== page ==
Suppose I have an experiment where I have 70 features and 48 samples. The target variable is binary (0,1) and the 48 samples are divided such that 24 of them correspond to outcome 1 and the other 24 correspond to outcome 0.

Note that the data I have is an averaged data. In other words, each of the 48 samples is a result of "n" averaged trials.

I am interested in using SVM and obtaining the weight vector (70x1). In a way, I have less number of samples vs features. However, the data which I have is an outcome of averaged trials.

In case I don't have access to the raw data, what is the best way to deal with the data? And does having the mean of trials as my data give a privilege over having 48 raw-trails instead?


1 Answer 1


About dealing with the mean of trials, I should say you can not recover the original trials and therefore you have to trust the results of classifucation model trained on averaged trials.

About dealing with a dataset with higher number of features than number of samples, I would suggest the following steps:

1- reduce the dimension of your data from 70 to 2 using PCA or t-SNE and

2- visualize it using a scatter plot to see if your labels are linearly separable in 2D space

3- If the result of PCA linearly separates labels, it means that your labels are kind of linearly separable in the original 70D space. So, you would apply the results of PCA (or even your original features) to linear-SVM.

4- If the result of t-SNE linearly separates labels, it means that your labels are not linearly separable in the original 70D space because unlike PCA, t-SNE is not a linear transformer. In this case, you would apply kernel SVM to your data.

5- If because of lack of data none of aforementioned methods worked, you would try low-variance classifiers such as Random Forest.

6- If Random Forest didn’t work, you would try using Bayesian methods such as Bayesian logistic regression because these methods assume a prior for parameters’ distributions and update it to posterior distributions using training data which compensates the lack of enough training data.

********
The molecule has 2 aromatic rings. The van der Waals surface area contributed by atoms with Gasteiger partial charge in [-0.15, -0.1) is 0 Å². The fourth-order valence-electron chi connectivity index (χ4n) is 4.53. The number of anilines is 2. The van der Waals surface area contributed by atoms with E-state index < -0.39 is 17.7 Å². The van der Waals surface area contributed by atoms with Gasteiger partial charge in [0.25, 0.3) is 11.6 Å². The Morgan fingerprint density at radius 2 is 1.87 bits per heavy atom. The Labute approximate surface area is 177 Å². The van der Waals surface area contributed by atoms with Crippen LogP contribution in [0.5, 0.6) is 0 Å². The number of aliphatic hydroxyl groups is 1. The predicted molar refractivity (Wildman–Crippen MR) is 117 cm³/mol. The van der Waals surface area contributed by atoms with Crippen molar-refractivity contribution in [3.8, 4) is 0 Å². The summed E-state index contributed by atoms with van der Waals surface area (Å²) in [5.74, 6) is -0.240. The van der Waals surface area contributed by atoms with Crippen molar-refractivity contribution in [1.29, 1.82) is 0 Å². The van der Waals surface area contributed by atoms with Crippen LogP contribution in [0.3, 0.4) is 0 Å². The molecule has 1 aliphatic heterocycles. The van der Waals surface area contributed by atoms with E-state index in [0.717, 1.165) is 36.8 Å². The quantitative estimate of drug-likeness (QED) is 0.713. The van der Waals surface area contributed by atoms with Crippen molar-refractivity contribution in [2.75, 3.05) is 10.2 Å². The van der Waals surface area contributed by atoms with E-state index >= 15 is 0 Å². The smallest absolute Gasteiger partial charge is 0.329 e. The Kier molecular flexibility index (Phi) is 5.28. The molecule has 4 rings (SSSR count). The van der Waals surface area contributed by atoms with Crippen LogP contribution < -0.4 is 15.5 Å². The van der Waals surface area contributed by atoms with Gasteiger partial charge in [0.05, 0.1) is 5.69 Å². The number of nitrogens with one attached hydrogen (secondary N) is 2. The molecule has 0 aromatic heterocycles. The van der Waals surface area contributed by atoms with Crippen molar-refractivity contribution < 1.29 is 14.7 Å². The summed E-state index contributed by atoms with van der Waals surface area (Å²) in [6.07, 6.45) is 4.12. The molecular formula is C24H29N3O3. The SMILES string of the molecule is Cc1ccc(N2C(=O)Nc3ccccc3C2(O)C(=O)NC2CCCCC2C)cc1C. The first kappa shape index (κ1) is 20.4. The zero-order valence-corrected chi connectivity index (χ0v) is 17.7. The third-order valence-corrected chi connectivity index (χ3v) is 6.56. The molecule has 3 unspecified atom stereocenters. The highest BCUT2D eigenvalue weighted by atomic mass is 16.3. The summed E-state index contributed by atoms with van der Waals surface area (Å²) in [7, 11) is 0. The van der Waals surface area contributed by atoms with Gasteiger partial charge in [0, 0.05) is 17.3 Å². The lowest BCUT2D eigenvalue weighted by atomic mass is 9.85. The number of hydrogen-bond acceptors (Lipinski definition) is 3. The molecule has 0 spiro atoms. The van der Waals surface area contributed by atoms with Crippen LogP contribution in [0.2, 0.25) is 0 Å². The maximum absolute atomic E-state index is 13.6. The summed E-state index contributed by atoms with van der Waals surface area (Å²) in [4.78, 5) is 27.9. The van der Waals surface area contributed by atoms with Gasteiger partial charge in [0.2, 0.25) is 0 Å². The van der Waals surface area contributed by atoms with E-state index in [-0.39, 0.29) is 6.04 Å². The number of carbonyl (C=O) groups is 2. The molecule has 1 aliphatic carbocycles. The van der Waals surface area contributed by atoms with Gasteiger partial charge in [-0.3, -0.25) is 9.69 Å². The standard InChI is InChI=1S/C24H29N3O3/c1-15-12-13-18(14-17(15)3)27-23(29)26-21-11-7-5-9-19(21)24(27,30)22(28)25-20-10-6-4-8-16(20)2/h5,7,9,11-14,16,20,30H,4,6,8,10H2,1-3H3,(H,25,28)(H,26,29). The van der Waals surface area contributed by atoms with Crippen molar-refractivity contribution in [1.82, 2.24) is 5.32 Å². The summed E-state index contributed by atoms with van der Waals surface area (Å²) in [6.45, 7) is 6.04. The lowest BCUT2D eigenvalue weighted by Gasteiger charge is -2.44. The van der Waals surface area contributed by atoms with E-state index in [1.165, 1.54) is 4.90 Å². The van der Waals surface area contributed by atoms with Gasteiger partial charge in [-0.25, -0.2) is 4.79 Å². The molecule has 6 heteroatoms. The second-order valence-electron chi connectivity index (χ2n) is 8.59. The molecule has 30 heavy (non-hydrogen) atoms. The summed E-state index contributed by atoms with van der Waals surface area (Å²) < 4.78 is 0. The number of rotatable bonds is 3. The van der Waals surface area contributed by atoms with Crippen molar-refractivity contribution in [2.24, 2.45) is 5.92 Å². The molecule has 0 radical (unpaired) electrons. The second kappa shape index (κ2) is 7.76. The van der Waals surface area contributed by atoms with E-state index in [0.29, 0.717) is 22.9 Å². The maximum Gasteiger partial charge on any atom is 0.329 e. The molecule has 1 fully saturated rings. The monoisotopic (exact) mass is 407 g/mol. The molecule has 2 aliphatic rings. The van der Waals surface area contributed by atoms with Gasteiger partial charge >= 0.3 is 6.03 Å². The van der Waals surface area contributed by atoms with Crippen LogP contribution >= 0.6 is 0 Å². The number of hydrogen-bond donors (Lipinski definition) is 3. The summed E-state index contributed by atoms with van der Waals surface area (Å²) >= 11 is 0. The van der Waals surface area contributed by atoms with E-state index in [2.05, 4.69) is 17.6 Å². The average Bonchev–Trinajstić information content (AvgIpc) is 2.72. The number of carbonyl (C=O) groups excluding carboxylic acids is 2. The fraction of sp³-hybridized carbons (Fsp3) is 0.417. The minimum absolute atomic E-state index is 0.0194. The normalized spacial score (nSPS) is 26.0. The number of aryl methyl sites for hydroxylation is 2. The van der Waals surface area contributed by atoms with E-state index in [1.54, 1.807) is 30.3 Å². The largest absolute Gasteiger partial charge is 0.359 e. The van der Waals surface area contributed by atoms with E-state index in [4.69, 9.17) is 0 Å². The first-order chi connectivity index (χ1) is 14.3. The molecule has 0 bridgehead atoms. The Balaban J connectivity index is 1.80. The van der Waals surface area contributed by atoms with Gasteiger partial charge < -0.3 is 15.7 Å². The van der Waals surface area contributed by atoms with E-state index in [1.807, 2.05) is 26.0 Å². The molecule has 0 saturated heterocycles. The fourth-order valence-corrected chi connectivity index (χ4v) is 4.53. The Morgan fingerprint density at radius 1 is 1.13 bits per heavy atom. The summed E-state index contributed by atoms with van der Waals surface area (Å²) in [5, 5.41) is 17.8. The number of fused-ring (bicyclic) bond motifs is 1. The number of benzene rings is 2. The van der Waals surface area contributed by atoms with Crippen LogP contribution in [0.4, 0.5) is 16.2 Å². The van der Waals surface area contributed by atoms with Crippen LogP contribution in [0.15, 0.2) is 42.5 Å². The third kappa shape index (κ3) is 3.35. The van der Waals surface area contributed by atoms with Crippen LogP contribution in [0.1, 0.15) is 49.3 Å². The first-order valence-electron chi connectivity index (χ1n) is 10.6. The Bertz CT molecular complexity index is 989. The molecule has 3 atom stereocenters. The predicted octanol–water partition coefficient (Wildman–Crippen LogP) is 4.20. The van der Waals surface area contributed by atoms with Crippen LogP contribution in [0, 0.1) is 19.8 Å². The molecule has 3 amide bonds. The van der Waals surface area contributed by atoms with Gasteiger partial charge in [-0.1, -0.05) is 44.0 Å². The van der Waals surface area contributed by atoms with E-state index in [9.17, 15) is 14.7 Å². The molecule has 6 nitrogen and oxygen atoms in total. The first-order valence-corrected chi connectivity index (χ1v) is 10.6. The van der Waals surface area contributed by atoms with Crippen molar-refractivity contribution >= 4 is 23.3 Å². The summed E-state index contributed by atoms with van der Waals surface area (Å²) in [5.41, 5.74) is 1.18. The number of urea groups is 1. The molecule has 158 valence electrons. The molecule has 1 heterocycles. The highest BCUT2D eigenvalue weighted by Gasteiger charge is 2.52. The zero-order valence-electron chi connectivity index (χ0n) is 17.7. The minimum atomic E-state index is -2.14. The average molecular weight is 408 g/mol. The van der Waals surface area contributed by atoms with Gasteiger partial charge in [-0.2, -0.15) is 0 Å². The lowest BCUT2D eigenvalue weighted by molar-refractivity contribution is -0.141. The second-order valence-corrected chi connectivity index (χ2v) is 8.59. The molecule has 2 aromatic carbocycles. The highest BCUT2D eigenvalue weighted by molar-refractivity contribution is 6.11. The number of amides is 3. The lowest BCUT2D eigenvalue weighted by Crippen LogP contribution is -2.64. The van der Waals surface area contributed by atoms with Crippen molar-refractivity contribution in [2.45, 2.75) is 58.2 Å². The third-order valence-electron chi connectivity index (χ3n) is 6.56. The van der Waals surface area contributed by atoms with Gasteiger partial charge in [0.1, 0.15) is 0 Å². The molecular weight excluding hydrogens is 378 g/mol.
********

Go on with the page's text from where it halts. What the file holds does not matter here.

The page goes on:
• $\begingroup$ Do I use PCA on the whole 48 trials given that they contain data for two different conditions (0,1)? Or do I apply it twice once per condition? $\endgroup$
    – HaneenSu
    Apr 12, 2019 at 17:20
  • $\begingroup$ You should absolutely apply PCA to the whole 48 trials simultaneously. $\endgroup$
    – pythinker
    Apr 12, 2019 at 17:29
  • $\begingroup$ It's kinda funny that trying PCA or tSNE for feature reduction results in a non-linearly separable labels for both methods. I applied this on (48x16250) matrix; huge number of features I know. But I think I have to work on my data, as it is EEG data. 48x70 is a portion of it. Thanks I learnt many things from your answer. $\endgroup$
    – HaneenSu
    Apr 12, 2019 at 19:58
  • $\begingroup$ You’re welcome. Yes, I think it will work on your daraset. $\endgroup$
    – pythinker
    Apr 12, 2019 at 20:27

Your Answer

By clicking “Post Your Answer”, you agree to our terms of service and acknowledge you have read our privacy policy.

Not the answer you're looking for? Browse other questions tagged or ask your own question.